As challenging as this was logistically and to our sleep patterns it meant we retained the identity of the house in every character’s space.

Here’s the reality: a designer’s job is about finding the balance between the visual storytelling and the practical demands of a production - the art and the business.

Exterior of the house in Greenwich, London Exterior of the house in Greenwich, London


My biggest influence was Roman Polanski’s Rosemary’s Baby designed by the legendary Richard Sylbert who inspired me to play with architectural detail for emotional effect: up-turned, oversized Victorian mouldings all create much deeper shadows giving the house more dark places to hide.

Not often does a designer get to explore this type of set design on a contemporary TV crime drama, it is more usual to work entirely on location so this was a gift of a job for me.

Coky Giedroyc the director was fully behind my bold ideas and trusted me to experiment. We didn’t play it safe because the story demanded that we shouldn’t.

Her vision for the programme was equally daring so we worked collaboratively to keep pushing each other and yet supporting each other’s approach - the key to a good designer-director relationship.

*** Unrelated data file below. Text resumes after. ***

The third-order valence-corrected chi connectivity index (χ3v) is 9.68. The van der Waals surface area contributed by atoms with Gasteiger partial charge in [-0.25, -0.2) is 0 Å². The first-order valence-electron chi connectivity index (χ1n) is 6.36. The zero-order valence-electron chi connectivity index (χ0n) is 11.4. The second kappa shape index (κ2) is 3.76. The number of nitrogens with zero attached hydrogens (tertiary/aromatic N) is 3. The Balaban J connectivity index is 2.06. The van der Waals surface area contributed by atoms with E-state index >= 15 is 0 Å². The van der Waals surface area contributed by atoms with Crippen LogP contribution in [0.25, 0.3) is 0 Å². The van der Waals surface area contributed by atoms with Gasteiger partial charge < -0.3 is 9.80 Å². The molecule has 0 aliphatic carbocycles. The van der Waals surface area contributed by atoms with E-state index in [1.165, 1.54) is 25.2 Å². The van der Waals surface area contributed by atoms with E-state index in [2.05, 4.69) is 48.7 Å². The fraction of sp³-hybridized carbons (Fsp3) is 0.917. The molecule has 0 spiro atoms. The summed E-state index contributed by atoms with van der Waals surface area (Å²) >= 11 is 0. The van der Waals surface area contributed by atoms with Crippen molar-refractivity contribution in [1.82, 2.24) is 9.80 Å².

Lisa Marie Hall is the production designer for What Remains.

What Remains begins on Sunday, 25 August at 9pm on BBC One and BBC One HD. For further programme times please see the episode guide.

More on What Remains
BBC Writersroom blog: Writing a whodunit: What Remains

Comments made by writers on the BBC TV blog are their own opinions and not necessarily those of the BBC.

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Comments

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  • rate this
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    Comment number 21.

    Lovely, insightful blog that's further enriched my enjoyment of this excellent drama.

  • rate this
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    Comment number 22.

    I am enjoying the program but the comment saying lisa saying keeping us in the dark is true as a lot of the time you can barely see what is happening as the sets are so dark. This is happening more and more. Why?